“We’ve seen steady growth outside of Bruins season and Patriots season,’’ said Mike Thomas, program director at The Sports Hub (98.5 FM), which airs game broadcasts for both teams. “All the shows have been moving in the right direction and have done a great job of bonding with the fans of Boston. So I think it goes well beyond the play-by-play rights that we have. But there is no doubt that the Bruins and the buzz that everyone felt in this city, with it being so long since they had won the Stanley Cup, it took everything to such an extreme level.’’

Jason Wolfe, Thomas’s counterpart at WEEI, said it’s not particularly a surprise that The Sports Hub caught the wave of the Bruins’ success, since his station is rather familiar with the benefits of broadcasting a championship team’s games.

“It’s happened to us with the Red Sox [in 2004 and ’07] and the Celtics in 2008 and last year,’’ said Wolfe. “Our ratings have stayed steadily high, but there’s no doubt they reaped the benefits of broadcasting their games and that association with a championship team.’’

Emphasis added. It kind of sucks when your boundless wit is shredded by the boss, doesn’t it?

Now that WEEI staff know where they can find Boston Bruins radiocasts they may also be able to learn that they are no longer “THE dominant station with Men in the Boston market,” as the Boston Herald’s Jessica Heslam gently reminds her readers that the station declared last yearwhen it was first overtaken by the The Sports Hub (but maybe WEEI really is dominant with this ‘Men’ character).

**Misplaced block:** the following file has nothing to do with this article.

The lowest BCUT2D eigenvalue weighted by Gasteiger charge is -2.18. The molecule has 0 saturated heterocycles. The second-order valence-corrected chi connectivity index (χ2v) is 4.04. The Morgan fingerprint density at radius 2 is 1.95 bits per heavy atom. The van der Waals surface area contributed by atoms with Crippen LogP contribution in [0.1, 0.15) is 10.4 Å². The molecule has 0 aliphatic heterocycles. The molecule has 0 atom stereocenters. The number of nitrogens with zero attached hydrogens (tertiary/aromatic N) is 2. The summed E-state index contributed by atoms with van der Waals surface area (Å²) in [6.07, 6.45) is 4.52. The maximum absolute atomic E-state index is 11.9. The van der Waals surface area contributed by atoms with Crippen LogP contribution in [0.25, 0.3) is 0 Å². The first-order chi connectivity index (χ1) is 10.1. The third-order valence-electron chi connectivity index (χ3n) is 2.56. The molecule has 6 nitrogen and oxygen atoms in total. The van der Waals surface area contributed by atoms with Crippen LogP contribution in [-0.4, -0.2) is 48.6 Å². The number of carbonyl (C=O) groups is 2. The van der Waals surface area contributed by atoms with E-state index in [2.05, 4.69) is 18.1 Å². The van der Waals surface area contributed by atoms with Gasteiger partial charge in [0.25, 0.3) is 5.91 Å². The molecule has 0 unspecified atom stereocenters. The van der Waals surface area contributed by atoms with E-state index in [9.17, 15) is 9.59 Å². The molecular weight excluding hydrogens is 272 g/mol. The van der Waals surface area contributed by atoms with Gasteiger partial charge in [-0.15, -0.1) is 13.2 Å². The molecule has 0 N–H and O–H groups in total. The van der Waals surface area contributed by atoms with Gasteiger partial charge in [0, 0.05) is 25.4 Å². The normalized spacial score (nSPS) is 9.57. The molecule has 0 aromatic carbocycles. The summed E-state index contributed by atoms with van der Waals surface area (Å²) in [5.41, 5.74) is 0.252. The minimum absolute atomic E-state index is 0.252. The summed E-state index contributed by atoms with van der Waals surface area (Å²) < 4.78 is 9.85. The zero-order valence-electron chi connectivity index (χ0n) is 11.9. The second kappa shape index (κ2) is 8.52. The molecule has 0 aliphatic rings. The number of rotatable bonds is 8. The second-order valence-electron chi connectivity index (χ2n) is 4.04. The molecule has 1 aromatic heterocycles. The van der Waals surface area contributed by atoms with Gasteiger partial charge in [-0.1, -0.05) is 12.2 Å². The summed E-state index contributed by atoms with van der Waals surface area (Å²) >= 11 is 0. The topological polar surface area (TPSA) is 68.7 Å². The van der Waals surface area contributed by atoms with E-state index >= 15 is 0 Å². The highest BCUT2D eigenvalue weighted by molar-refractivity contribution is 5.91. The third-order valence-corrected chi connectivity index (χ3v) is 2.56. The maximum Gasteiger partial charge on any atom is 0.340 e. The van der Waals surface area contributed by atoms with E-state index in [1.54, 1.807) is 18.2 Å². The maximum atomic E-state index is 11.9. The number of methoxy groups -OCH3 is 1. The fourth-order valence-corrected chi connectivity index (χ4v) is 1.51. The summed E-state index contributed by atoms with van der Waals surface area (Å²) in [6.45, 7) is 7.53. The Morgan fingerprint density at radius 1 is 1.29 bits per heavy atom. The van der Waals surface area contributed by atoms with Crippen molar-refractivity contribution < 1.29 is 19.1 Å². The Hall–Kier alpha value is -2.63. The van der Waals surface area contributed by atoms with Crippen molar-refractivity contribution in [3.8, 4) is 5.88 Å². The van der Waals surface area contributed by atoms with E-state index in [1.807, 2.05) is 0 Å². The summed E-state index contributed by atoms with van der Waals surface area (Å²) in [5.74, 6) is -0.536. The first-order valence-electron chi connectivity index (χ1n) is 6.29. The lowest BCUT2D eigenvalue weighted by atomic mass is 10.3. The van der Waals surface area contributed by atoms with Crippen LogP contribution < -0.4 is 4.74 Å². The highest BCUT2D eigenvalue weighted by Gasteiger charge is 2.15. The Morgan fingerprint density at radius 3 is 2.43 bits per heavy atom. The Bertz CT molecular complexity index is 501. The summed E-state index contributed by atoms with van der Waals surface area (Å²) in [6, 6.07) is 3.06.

Here’s a quote from the memo that I find particularly interesting:

Perhaps all of this is merely CBS’s way to draw attention away from the demise of WBZ-AM. Has anybody else noticed that this once formidable station now ranks out of the top 10 in both Men and Adults 25-54 in the market?

Let’s rephrase that to: “Your non-sports station has cooties!”

WEEI’s spin is as puny as its programming response to 98.5 The Sports Hub.

School may be out, but Back-To-School is already in

July 14th, 2011

Retailers are already pushing the Back-to-School shopping season, even though kids have barely gotten out of school for summer. There are simple reasons for why Back-to-School promotions are seemingly everywhere. Summer is a slow season for most retailers to begin with and back-to-school pretty much the only reason consumers to turn their wallet upside down and shake it hard until the holidays kick-off with Black Friday. On top of that, most retailers are mired in a brutal slump that started in 2007 and really kicked into full gear in September 2008. Getting people to spend these days take a lot ohard work, a lot of marketing, a lot of promotions and a lot of deals, specials, discounts, coupons, price cuts and other margin-denting offers.

Since there really isn’t anything else to build a sales-driving campaign around this time of the year retailers have prolonged the back-to-school shoping season by moving up its start date. Competition is fierce and even exhausting. Retail marketers have to carefully weigh how to spend their rather limited budgets. Sit on the advertising money for too long and you’ll lose mind share. Spend it too soon and you’ll fizzle before consumers really start buying.